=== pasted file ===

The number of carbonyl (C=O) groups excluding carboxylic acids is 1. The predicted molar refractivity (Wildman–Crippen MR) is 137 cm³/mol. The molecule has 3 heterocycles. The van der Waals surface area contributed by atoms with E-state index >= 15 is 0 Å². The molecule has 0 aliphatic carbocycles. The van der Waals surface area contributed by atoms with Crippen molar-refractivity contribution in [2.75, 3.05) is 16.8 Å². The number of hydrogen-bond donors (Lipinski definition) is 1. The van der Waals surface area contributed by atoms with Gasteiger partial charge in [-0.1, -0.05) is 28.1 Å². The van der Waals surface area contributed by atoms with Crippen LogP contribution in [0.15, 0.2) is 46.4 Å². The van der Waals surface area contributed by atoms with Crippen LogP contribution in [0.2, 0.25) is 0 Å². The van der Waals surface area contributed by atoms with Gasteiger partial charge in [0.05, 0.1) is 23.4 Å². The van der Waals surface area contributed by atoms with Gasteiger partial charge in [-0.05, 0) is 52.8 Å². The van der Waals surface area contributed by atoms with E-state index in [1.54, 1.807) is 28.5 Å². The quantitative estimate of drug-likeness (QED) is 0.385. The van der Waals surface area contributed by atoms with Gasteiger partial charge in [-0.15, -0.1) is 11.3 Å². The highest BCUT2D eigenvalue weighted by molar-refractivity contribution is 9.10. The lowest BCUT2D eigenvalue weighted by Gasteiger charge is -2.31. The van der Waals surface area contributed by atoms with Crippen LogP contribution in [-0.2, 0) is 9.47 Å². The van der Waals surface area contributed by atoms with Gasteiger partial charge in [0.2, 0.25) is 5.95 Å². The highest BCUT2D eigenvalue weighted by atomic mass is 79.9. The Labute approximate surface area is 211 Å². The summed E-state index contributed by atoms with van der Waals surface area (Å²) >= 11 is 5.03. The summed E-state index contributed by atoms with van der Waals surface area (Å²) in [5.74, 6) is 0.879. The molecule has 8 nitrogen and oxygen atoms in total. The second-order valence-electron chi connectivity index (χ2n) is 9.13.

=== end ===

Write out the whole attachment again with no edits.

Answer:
The number of carbonyl (C=O) groups excluding carboxylic acids is 1. The predicted molar refractivity (Wildman–Crippen MR) is 137 cm³/mol. The molecule has 3 heterocycles. The van der Waals surface area contributed by atoms with E-state index >= 15 is 0 Å². The molecule has 0 aliphatic carbocycles. The van der Waals surface area contributed by atoms with Crippen molar-refractivity contribution in [2.75, 3.05) is 16.8 Å². The number of hydrogen-bond donors (Lipinski definition) is 1. The van der Waals surface area contributed by atoms with Gasteiger partial charge in [-0.1, -0.05) is 28.1 Å². The van der Waals surface area contributed by atoms with Crippen LogP contribution in [0.15, 0.2) is 46.4 Å². The van der Waals surface area contributed by atoms with Crippen LogP contribution in [0.2, 0.25) is 0 Å². The van der Waals surface area contributed by atoms with Gasteiger partial charge in [0.05, 0.1) is 23.4 Å². The van der Waals surface area contributed by atoms with Gasteiger partial charge in [-0.05, 0) is 52.8 Å². The van der Waals surface area contributed by atoms with E-state index in [1.54, 1.807) is 28.5 Å². The quantitative estimate of drug-likeness (QED) is 0.385. The van der Waals surface area contributed by atoms with Gasteiger partial charge in [-0.15, -0.1) is 11.3 Å². The highest BCUT2D eigenvalue weighted by molar-refractivity contribution is 9.10. The lowest BCUT2D eigenvalue weighted by Gasteiger charge is -2.31. The van der Waals surface area contributed by atoms with Crippen LogP contribution in [-0.2, 0) is 9.47 Å². The van der Waals surface area contributed by atoms with Gasteiger partial charge in [0.2, 0.25) is 5.95 Å². The highest BCUT2D eigenvalue weighted by atomic mass is 79.9. The Labute approximate surface area is 211 Å². The summed E-state index contributed by atoms with van der Waals surface area (Å²) >= 11 is 5.03. The summed E-state index contributed by atoms with van der Waals surface area (Å²) in [5.74, 6) is 0.879. The molecule has 8 nitrogen and oxygen atoms in total. The second-order valence-electron chi connectivity index (χ2n) is 9.13.